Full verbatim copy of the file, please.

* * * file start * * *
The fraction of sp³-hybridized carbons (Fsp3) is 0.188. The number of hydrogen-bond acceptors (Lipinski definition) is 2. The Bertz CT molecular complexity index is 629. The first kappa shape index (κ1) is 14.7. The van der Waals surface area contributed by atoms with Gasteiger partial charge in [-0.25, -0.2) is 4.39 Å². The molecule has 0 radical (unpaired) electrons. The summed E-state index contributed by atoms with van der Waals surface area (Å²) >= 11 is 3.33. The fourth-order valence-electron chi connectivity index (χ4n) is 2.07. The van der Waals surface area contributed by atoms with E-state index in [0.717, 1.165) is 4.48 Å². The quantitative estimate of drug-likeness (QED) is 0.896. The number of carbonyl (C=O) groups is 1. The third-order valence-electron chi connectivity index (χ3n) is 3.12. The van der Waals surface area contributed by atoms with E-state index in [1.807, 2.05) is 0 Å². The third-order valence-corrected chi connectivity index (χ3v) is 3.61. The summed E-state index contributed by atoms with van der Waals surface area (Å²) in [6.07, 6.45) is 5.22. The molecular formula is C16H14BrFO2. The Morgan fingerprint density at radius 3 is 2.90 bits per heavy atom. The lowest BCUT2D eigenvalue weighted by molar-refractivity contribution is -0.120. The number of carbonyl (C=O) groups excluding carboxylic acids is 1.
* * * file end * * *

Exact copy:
The fraction of sp³-hybridized carbons (Fsp3) is 0.188. The number of hydrogen-bond acceptors (Lipinski definition) is 2. The Bertz CT molecular complexity index is 629. The first kappa shape index (κ1) is 14.7. The van der Waals surface area contributed by atoms with Gasteiger partial charge in [-0.25, -0.2) is 4.39 Å². The molecule has 0 radical (unpaired) electrons. The summed E-state index contributed by atoms with van der Waals surface area (Å²) >= 11 is 3.33. The fourth-order valence-electron chi connectivity index (χ4n) is 2.07. The van der Waals surface area contributed by atoms with E-state index in [0.717, 1.165) is 4.48 Å². The quantitative estimate of drug-likeness (QED) is 0.896. The number of carbonyl (C=O) groups is 1. The third-order valence-electron chi connectivity index (χ3n) is 3.12. The van der Waals surface area contributed by atoms with E-state index in [1.807, 2.05) is 0 Å². The third-order valence-corrected chi connectivity index (χ3v) is 3.61. The summed E-state index contributed by atoms with van der Waals surface area (Å²) in [6.07, 6.45) is 5.22. The molecular formula is C16H14BrFO2. The Morgan fingerprint density at radius 3 is 2.90 bits per heavy atom. The lowest BCUT2D eigenvalue weighted by molar-refractivity contribution is -0.120. The number of carbonyl (C=O) groups excluding carboxylic acids is 1.